Katarina: Yes, very much so. Technologies such as active driver support systems have been around for a number of years. Many of us are familiar with them and the benefits are clear to us now. These systems will continue to develop as what we refer to as semi-autonomous technology.
Is the concept of autonomous driving fully understood?
Katarina: At Volvo, we’ve explored this concept a lot in in-depth interviews with customers, focus groups and workshops, as well as with external experts and analysts. It’s an expression that is almost worn out, but this is truly a paradigm shift, when the responsibility for driving moves from the driver to the car. All of this is still very abstract to a lot of people. A little like the concept of the smartphone – before it was commonplace to have internet in your pocket, it was difficult to imagine the implications and benefits of the touchscreen smartphone.
So how do you convince customers to buy into autonomous driving?
Per: The fact of the matter is some people say ‘whoa, this will never work’ and some say they want it right now, but most have a clear idea of how they could use it. Once you start to discuss the benefits it becomes clearer still.
Most people believe in it and can relate to it. In our lives other drivers take over all the time, whether it’s people you know or people you don’t, such as taxi drivers.
Do customers trust the idea?
Per: Trust is clearly vital to unlock the benefits – we’ve identified it as a critical element of the user experience. You have to trust the car to gain the benefits we imagine and want to deliver. How do we do that? We can’t give any details yet, but we’re working very hard at it and we’re experimenting a lot in this area.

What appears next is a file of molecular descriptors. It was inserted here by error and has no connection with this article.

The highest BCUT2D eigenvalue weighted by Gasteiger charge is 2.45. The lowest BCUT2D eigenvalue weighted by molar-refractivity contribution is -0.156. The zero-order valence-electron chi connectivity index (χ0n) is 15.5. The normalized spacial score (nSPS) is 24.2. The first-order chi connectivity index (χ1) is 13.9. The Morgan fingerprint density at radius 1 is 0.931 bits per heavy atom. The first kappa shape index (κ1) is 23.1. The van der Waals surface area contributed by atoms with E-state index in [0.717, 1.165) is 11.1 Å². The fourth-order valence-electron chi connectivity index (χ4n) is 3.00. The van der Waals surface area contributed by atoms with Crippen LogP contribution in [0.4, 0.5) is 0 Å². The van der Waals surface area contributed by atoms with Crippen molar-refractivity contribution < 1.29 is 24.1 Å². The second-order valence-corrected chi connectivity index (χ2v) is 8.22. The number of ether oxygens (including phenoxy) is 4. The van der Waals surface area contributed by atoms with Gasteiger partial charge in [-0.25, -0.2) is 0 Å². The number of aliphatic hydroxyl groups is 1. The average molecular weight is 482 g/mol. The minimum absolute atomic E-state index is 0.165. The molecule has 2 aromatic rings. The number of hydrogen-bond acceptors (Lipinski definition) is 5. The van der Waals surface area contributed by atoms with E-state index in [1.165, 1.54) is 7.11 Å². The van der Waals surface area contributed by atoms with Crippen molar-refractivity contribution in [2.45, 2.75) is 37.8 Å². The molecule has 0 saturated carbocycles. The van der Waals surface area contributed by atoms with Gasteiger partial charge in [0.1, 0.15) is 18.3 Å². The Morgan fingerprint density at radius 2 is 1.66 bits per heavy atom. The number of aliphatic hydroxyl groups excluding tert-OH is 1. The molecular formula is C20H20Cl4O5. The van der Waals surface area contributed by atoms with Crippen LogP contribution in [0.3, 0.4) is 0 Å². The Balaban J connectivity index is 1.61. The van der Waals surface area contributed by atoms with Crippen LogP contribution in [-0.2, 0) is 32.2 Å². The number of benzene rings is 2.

What about the authorities?
Katarina: This is one area where Drive Me is extremely important. It brings everyone together – all the stakeholders, the customers and us. We involve all the stakeholders in the development work. It has been said about autonomous drive that the tough part is not getting the cars to work; it’s convincing the authorities that they’re safe. There’s actually some truth to that. One way for us to facilitate that is to create this collaboration.
What does the world look like in 30 years as a result of autonomous driving?
Katarina: As we said before, we’re only at a very early stage yet but at Volvo we believe this will drive new ways of living and working. We believe we’re making cars even better by giving people the choice to drive when they want to and delegate the driving task when they prefer – or need – to do something else. We believe cars will still be extremely valuable to our customers as personal spaces.
Will anyone still drive?
Katarina: Driving a car is an inherently fantastic experience and even something of a symbol of personal freedom to a lot of people. If we make a parallel with horses and boats, they were once a utility for a lot of people but became recreational. Driving cars has a practical function – but is also entertainment.